PostPosted: Thu 04 Nov, 2010 2:03 pm    Post subject:         Reply with quote

Well, that figurine sure is...interesting. I'd actually say that is closer to mid 14th rather than later 14th.

The 14th century is very much a century of change. Plate harness is beginning to come into vogue as maille begins to shrink. Gunpowder is being experimented with in Europe. Swords are getting pointier as the decades get later. War is getting less chivalrous and more methodical. All of this influences how the "well dressed" man-at-arms would appear in the field.

It would help us greatly if you could give us a particular decade and location as well as your planned station (wealthy noble, poor gentry, "jumped up" peasant, or common laborer). My group does the 1380's England/English controlled France, so I would be better able to help you there.

"Think not that I am come to send peace on earth: I came not to send peace, but a sword." - The Lord Jesus Christ, from The Gospel According to Saint Matthew, chapter x, verse 34, Authorized Version of 1611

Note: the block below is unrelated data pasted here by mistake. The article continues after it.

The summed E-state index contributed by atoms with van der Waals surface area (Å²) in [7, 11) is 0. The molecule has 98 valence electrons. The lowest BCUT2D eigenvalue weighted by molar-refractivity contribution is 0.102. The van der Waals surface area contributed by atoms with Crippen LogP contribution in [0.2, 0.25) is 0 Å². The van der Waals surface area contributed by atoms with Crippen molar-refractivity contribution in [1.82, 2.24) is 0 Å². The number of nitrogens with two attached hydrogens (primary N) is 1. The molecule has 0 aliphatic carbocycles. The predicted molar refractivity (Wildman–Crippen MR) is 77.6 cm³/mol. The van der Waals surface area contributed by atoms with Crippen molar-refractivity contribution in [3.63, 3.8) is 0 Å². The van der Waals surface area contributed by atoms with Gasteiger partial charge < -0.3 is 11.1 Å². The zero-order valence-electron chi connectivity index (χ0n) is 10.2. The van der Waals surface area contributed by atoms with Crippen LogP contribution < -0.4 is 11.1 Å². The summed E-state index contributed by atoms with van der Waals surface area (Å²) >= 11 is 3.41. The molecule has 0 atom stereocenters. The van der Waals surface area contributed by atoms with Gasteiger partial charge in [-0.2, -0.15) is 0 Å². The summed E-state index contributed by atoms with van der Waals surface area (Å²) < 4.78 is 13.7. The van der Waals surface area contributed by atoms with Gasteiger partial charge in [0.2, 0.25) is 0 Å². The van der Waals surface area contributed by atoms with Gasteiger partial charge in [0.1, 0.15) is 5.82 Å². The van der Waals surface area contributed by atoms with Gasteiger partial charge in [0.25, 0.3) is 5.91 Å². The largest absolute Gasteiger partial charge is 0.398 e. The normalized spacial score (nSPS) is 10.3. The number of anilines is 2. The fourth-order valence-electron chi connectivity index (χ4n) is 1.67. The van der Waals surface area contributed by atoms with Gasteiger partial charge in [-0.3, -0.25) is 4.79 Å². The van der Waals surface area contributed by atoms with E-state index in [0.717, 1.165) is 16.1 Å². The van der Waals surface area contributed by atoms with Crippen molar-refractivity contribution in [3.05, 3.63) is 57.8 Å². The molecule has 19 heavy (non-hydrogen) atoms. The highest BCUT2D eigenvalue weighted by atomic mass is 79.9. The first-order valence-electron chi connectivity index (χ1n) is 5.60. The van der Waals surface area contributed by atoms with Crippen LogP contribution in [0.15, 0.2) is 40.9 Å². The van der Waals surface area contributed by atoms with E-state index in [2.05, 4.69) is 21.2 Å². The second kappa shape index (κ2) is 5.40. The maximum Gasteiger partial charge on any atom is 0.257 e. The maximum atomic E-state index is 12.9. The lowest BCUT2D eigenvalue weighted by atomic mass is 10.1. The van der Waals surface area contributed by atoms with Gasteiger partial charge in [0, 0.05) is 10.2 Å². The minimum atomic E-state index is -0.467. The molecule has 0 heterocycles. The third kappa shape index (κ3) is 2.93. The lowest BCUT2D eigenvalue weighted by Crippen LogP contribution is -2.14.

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David Teague




Location: Anchorage, Alaska
Joined: 25 Jan 2004

Posts: 409

PostPosted: Thu 04 Nov, 2010 2:09 pm    Post subject:         Reply with quote

You need to pinpoint the time frame and location inspired by this figurine.

Once you are dialed in, then look at online effigies from the time period and country of your choice.

As you know, I've done up a lowland Scottish kit based off of a mix of new and slightly older equipment that would be probable for a lowland Scottish lesser knight in 1388 .

I based my armour off of "German" export influences and what was common with English & German knights from 1360-1390 and I ended up with this:



Upgraded to a spring steel breastplate this summer so I don't have the surcoat on to show it off...



and my "new" used sabatons are OOP and need to be rebuilt, but they came in the night before this photo.

Cheers,

DT